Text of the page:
Cloud migration is not a one-size-fits-all process. Different strategies cater to different needs, and understanding these can be crucial for a successful transition. Over the years of our experience with migrating infrastructures to AWS we’ve came across the seven R’s of cloud migration:
- Retire: This strategy involves decommissioning or archiving applications that no longer provide business value or are costly to maintain. By retiring applications, you can reduce costs, security risks, and the complexity of your IT landscape.
- Retain: Some applications might be better off staying in their current environment due to reasons like compliance, high migration risks, unresolved dependencies, or recent upgrades. Retaining can be a temporary measure, with migration considered in the future.
- Rehost (Lift and Shift): This strategy involves moving applications to the AWS Cloud without any modifications. It’s a direct transfer, ensuring minimal disruption and downtime. However, it might not fully leverage cloud-native features, leading to inefficiencies.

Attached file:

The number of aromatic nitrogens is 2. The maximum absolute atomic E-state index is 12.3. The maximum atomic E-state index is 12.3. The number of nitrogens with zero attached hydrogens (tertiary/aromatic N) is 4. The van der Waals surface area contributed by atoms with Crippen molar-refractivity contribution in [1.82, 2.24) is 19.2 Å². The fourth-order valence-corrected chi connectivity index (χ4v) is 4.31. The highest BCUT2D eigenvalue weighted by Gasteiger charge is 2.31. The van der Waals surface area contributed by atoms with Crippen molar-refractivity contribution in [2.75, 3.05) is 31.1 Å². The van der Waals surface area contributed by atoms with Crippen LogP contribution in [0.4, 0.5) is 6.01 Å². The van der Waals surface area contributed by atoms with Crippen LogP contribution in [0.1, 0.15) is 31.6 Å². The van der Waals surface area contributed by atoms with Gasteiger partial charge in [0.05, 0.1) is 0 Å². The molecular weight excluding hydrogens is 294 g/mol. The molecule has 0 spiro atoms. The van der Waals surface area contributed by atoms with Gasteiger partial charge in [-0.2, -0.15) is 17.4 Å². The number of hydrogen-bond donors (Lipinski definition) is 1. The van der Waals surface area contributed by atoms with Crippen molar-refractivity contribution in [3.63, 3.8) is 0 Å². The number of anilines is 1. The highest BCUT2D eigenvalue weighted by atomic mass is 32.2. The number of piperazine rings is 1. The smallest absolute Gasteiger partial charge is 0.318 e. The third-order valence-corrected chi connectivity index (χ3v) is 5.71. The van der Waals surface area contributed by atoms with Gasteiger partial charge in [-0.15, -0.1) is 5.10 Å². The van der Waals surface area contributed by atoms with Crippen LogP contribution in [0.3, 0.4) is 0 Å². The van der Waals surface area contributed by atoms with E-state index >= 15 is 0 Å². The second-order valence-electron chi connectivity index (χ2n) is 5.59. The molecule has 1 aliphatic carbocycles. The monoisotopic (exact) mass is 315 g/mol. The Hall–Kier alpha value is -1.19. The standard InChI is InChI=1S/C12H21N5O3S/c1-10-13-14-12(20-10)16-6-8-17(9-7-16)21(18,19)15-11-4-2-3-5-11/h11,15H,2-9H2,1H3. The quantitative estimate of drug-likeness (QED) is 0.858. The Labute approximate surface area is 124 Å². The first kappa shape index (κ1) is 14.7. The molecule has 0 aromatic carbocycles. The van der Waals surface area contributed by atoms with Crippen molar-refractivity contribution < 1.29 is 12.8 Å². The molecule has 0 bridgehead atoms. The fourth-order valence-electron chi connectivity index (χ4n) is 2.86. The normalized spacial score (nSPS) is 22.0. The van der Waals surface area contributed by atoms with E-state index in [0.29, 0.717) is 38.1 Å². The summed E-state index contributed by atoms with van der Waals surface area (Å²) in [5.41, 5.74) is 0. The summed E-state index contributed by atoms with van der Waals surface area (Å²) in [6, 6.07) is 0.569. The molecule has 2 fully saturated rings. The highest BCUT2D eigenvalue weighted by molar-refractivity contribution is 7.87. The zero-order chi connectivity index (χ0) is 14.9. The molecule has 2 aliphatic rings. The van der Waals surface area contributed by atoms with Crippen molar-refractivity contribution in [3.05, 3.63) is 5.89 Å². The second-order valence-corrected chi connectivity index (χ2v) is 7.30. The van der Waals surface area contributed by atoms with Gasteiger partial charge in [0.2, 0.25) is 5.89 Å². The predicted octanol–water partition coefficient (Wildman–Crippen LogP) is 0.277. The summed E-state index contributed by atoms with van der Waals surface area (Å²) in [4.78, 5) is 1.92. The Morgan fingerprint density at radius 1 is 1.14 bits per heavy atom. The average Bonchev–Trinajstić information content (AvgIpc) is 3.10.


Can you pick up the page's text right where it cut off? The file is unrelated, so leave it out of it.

- Relocate: This strategy allows for the bulk transfer of servers from on-premises platforms to their cloud equivalents. It’s a quick migration method that doesn’t alter the application’s architecture, ensuring minimal disruption.
- Repurchase (Drop and Shop): Here, you replace your current application with a different version or product, often moving from a traditional license to a Software as a Service (SaaS) model. This can lead to reduced costs and infrastructure maintenance.
- Replatform (Lift, Tinker, and Shift): This involves moving the application to the cloud with some level of optimization. It’s a middle ground between rehosting and refactoring, allowing for cloud benefits without a complete overhaul.
- Refactor (Re-architect): This is the most involved strategy, where applications are re-architected to fully utilize cloud-native features. It’s driven by the need for scalability, agility, and performance improvements.
Selecting the right migration strategy is crucial. While rehosting, relocating, and replatforming are commonly chosen for large migrations due to their simplicity, refactoring is often avoided in such scenarios because of its complexity. However, post-migration, refactoring can be considered to modernize the application further.